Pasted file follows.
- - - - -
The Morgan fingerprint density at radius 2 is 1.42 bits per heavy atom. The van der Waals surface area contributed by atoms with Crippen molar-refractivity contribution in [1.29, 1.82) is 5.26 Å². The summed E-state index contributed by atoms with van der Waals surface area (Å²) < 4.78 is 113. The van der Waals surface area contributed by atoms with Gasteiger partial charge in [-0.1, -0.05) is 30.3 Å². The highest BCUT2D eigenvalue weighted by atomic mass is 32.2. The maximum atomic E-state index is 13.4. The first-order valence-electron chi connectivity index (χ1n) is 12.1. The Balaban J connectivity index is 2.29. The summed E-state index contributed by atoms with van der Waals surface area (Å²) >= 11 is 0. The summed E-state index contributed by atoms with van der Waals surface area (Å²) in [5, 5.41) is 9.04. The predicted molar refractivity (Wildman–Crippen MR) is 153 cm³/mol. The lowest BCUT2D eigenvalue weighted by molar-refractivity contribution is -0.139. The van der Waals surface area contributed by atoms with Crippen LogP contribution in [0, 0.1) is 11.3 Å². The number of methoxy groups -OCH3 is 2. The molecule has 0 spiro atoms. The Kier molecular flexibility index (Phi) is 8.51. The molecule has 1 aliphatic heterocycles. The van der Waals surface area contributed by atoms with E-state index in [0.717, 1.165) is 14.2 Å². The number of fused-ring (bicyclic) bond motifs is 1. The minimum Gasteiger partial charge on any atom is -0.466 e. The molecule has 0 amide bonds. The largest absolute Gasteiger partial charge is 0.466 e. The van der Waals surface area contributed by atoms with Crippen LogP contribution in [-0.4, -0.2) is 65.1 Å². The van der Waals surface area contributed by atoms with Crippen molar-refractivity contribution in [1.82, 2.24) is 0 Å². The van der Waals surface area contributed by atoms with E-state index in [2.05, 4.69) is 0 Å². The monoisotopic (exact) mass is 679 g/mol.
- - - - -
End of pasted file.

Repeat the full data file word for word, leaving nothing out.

The Morgan fingerprint density at radius 2 is 1.42 bits per heavy atom. The van der Waals surface area contributed by atoms with Crippen molar-refractivity contribution in [1.29, 1.82) is 5.26 Å². The summed E-state index contributed by atoms with van der Waals surface area (Å²) < 4.78 is 113. The van der Waals surface area contributed by atoms with Gasteiger partial charge in [-0.1, -0.05) is 30.3 Å². The highest BCUT2D eigenvalue weighted by atomic mass is 32.2. The maximum atomic E-state index is 13.4. The first-order valence-electron chi connectivity index (χ1n) is 12.1. The Balaban J connectivity index is 2.29. The summed E-state index contributed by atoms with van der Waals surface area (Å²) >= 11 is 0. The summed E-state index contributed by atoms with van der Waals surface area (Å²) in [5, 5.41) is 9.04. The predicted molar refractivity (Wildman–Crippen MR) is 153 cm³/mol. The lowest BCUT2D eigenvalue weighted by molar-refractivity contribution is -0.139. The van der Waals surface area contributed by atoms with Crippen LogP contribution in [0, 0.1) is 11.3 Å². The number of methoxy groups -OCH3 is 2. The molecule has 0 spiro atoms. The Kier molecular flexibility index (Phi) is 8.51. The molecule has 1 aliphatic heterocycles. The van der Waals surface area contributed by atoms with E-state index in [0.717, 1.165) is 14.2 Å². The number of fused-ring (bicyclic) bond motifs is 1. The minimum Gasteiger partial charge on any atom is -0.466 e. The molecule has 0 amide bonds. The largest absolute Gasteiger partial charge is 0.466 e. The van der Waals surface area contributed by atoms with Crippen LogP contribution in [-0.4, -0.2) is 65.1 Å². The van der Waals surface area contributed by atoms with Crippen molar-refractivity contribution in [1.82, 2.24) is 0 Å². The van der Waals surface area contributed by atoms with E-state index in [2.05, 4.69) is 0 Å². The monoisotopic (exact) mass is 679 g/mol.